Important Administrative Skills That Employers Value
Job candidates with strong administrative skills are in high demand for jobs in virtually every industry.
People with these skills help maintain a smoothly run office while supporting the efforts of their supervisors and stakeholders alike. Without them, a company can quickly turn chaotic, hindering productivity and resulting in unhappy employees. Individuals in administrative positions must be able to handle many moving parts and challenging situations at once.
If you're looking to open yourself up for raises and promotions, it's wise to develop extraordinary administrative skills.
What Are Administrative Skills?
Administrative skills are those related to running a business or keeping an office organized, and are needed for a variety of jobs, ranging from office assistants to secretaries to office managers.
Employees in nearly every industry and company need strong administrative skills. These skills are highly transferable, meaning that the same abilities used at a company specializing in real estate will be relevant and needed at a tech company, too.
People with administrative skills offer the support that enables companies to succeed at their core mission, whether it's serving clients or selling widgets. Technical skills, such as an ability to use programs such as Microsoft Office, are important in administrative jobs. But so too are soft skills, such as communication and organizational abilities.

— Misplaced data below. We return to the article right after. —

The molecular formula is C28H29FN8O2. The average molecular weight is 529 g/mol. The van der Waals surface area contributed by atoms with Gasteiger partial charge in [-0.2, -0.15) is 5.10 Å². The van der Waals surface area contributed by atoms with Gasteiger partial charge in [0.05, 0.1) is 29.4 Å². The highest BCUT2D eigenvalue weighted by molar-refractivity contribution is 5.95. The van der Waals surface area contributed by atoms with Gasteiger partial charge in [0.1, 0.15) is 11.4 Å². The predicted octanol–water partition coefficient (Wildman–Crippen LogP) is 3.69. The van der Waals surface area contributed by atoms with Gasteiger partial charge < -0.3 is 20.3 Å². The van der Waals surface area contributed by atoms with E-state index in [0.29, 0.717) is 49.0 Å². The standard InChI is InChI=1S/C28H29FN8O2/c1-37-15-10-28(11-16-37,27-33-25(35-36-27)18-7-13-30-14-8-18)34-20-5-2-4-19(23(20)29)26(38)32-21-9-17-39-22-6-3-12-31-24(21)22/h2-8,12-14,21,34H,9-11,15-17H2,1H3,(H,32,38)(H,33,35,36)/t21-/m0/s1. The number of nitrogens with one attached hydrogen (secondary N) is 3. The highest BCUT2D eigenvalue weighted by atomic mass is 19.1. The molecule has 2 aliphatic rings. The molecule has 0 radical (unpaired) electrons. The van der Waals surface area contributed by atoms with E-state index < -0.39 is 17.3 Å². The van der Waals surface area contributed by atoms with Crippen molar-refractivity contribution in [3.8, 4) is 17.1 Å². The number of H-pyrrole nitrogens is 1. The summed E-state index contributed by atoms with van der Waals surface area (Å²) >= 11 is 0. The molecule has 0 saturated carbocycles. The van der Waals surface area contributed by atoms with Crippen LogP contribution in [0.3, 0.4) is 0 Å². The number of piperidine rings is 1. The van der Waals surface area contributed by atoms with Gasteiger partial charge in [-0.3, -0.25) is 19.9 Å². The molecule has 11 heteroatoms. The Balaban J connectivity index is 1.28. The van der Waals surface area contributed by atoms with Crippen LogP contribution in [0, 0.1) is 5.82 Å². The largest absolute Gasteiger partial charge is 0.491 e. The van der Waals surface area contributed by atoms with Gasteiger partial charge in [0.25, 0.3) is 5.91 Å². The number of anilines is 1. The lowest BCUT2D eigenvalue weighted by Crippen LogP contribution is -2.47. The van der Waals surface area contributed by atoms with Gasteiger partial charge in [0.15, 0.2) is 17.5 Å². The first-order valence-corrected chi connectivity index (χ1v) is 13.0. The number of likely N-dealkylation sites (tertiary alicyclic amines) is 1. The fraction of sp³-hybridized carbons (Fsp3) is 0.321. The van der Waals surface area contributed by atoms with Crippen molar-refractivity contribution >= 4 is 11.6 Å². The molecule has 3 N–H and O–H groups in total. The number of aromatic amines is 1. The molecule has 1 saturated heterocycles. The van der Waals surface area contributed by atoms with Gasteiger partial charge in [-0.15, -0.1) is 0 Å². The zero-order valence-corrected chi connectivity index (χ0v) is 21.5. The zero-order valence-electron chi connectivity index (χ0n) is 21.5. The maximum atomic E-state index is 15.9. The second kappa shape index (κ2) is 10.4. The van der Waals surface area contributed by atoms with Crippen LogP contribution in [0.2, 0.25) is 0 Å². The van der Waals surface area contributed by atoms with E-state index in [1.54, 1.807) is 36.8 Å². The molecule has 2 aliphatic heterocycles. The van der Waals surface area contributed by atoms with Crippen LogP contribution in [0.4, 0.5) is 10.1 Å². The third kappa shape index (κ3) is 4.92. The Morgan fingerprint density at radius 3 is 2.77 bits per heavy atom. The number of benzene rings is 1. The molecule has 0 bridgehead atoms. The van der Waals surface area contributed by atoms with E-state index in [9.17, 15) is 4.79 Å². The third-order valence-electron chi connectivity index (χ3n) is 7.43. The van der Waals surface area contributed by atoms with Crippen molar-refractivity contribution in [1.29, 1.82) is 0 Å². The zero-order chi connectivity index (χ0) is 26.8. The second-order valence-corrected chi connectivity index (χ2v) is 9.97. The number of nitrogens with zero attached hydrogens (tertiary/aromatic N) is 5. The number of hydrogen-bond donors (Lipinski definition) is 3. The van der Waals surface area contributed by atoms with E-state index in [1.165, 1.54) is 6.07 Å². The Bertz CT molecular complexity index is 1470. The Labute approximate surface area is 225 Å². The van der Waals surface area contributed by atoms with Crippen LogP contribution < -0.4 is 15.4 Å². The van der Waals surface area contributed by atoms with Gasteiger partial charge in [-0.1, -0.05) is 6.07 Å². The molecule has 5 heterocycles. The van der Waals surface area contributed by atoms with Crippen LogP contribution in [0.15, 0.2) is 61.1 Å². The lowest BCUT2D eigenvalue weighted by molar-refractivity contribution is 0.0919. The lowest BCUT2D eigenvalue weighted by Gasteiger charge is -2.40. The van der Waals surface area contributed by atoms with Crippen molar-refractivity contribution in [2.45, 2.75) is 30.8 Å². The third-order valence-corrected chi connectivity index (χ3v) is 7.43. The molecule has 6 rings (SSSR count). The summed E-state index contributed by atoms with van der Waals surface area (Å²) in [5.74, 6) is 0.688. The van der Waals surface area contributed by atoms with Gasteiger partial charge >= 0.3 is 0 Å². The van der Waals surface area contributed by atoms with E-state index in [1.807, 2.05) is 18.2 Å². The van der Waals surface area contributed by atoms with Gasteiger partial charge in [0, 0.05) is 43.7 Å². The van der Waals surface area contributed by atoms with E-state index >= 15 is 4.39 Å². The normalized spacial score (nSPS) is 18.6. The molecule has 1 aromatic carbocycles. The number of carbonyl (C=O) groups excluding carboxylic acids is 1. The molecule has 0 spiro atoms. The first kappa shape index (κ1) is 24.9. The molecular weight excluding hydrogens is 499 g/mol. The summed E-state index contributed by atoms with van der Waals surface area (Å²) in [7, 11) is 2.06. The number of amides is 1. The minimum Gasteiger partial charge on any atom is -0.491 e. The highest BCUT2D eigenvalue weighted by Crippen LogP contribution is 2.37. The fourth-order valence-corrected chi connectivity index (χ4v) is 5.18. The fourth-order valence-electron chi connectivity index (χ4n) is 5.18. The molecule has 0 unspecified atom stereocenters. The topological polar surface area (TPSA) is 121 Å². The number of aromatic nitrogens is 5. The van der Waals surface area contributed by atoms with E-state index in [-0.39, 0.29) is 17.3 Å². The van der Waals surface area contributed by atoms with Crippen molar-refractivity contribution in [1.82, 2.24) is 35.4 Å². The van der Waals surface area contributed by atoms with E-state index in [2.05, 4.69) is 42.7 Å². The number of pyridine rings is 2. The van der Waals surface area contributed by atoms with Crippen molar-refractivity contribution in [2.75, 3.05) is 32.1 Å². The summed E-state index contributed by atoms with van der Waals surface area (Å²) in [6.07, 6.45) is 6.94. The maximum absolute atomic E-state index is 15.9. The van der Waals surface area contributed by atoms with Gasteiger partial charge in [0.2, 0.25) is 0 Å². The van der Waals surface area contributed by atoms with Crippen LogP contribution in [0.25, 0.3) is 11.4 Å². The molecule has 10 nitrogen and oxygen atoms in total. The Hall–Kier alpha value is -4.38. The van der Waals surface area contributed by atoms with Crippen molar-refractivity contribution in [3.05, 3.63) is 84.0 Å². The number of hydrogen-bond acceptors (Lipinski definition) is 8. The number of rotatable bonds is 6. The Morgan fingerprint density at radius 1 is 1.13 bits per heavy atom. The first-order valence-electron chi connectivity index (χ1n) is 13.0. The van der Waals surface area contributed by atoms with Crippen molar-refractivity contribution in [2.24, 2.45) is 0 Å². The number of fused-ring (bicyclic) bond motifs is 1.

Types of Administrative Skills
Take a look at the following list of the important administrative skills that most employers seek in candidates. It also includes sublists of related administrative skills.
Develop these skills and emphasize them in job applications, resumes, cover letters, and interviews. Showing that you have the specific skills the company is seeking will help you get hired and promoted.
Communication is a critical administrative soft skill. Administrative employees often have to interact with employers, staff, and clients, either in person or on the phone. It is important that they speak clearly and loudly, maintaining a positive tone.
Being a good communicator also means being a good listener. You need to listen carefully to managers, other employees, and clients’ questions and concerns.
Written communication skills are also extremely important. Most administrative positions involve a lot of writing. Administrative employees are often asked to write a variety of documents, including memos for their employers, copy for the company website, or email messages for staff or clients. They must be able to write clearly, accurately, and professionally.
Other communication tasks and skills include:
- Answering Telephones
- Business Correspondence
- Calling Clients
- Client Relations
- Customer Service
- Directing Clients
- Greeting Clients
- Greeting Employees
- Greeting Visitors
- Oral Communication
- Public Relations
- Public Speaking
- Written Communication